Background & History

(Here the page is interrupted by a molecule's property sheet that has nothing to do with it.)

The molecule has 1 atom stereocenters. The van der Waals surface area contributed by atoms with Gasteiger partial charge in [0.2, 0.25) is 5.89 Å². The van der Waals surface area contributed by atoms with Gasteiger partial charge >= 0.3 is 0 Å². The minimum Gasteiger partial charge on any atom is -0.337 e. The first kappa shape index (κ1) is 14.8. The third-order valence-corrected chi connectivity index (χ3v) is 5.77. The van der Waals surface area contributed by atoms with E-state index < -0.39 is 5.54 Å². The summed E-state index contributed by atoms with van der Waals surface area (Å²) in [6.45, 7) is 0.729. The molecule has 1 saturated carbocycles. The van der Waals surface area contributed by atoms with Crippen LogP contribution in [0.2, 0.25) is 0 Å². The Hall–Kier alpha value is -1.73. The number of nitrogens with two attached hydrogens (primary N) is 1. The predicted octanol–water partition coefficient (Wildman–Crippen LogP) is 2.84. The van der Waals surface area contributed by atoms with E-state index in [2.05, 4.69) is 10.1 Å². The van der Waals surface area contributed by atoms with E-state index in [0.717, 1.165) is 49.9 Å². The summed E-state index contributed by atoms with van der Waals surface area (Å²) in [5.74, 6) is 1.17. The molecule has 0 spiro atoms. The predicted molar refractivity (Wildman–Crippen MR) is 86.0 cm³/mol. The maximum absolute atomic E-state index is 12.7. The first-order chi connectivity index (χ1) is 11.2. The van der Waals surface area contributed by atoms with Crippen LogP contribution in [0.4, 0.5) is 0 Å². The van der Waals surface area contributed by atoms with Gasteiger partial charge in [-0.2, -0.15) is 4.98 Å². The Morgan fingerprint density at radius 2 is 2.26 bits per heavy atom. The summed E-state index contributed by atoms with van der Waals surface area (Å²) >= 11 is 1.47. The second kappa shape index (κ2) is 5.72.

The Torrano Castle stands on the foothills located to the South East of the River Nure, the grounds bordering the road that joins Pontedell’Olio to Carpaneto. The first known mention of the town, also called Torano, and Thorano appears on a parchment from the year 839AD. The name appears to be linked to the Roman family of Turania through a document of the time, the text of which is engraved on a stone that can be seen on the inner walls of the castle. Later in 1192 Torrano was granted the status of ‘fief’ (fiefdom) by the then bishop Tybalt Arduino Confalonieri, one of the rectors of the Lombard League. During the rule of the Confalonieri in 1250 the tower was constructed , mentioned in archives of the day for having been previously occupied by the troops of Alberto Scotus and then sold by the Duke Galeazzo Visconti to Fulgosio, ardent supporters of the Guelph party. In 1321, The Duke Galeazzo, ordered the destruction of the fort, which at the time, was described as “magnificent and extensive”. The Fulgosio Torrano passed in 1376 to Corrado Leccacorvi, upon his death the castle with adjoining estate passed to the eldest son in 1466, one Luchino, Leccacorvi. With the approaching demise of the Leccacorvi’s on April 19, 1522 , Vincenzo Leccacorvi, sold the castle to Gian Bernardino Marconi. At the end of 1649, during the reign of the Farnese , Torrano was granted the title of County under the Chiapponi. Later during French rule it was confiscated by the state, whilst under the Prefecture of Taro, and subsequently resulted in 1812 to its demise as a County . Since then, the castle has had numerous owners, culminating today, where the castle is in private family hands.